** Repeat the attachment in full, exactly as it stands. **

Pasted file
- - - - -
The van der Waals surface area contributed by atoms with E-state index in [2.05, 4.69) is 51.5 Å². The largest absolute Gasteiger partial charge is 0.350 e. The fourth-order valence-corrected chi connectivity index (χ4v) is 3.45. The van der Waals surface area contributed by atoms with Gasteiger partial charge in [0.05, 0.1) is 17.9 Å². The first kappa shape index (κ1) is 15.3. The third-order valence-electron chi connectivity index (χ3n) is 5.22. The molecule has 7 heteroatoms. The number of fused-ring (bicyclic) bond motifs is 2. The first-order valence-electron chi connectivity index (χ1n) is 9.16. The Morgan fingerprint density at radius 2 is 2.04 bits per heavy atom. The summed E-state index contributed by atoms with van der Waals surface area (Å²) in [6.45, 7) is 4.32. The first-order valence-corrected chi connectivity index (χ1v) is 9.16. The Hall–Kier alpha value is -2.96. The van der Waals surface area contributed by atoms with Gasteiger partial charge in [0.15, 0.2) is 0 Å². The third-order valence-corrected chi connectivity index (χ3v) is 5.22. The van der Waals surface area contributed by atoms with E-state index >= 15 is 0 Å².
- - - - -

The van der Waals surface area contributed by atoms with E-state index in [2.05, 4.69) is 51.5 Å². The largest absolute Gasteiger partial charge is 0.350 e. The fourth-order valence-corrected chi connectivity index (χ4v) is 3.45. The van der Waals surface area contributed by atoms with Gasteiger partial charge in [0.05, 0.1) is 17.9 Å². The first kappa shape index (κ1) is 15.3. The third-order valence-electron chi connectivity index (χ3n) is 5.22. The molecule has 7 heteroatoms. The number of fused-ring (bicyclic) bond motifs is 2. The first-order valence-electron chi connectivity index (χ1n) is 9.16. The Morgan fingerprint density at radius 2 is 2.04 bits per heavy atom. The summed E-state index contributed by atoms with van der Waals surface area (Å²) in [6.45, 7) is 4.32. The first-order valence-corrected chi connectivity index (χ1v) is 9.16. The Hall–Kier alpha value is -2.96. The van der Waals surface area contributed by atoms with Gasteiger partial charge in [0.15, 0.2) is 0 Å². The third-order valence-corrected chi connectivity index (χ3v) is 5.22. The van der Waals surface area contributed by atoms with E-state index >= 15 is 0 Å².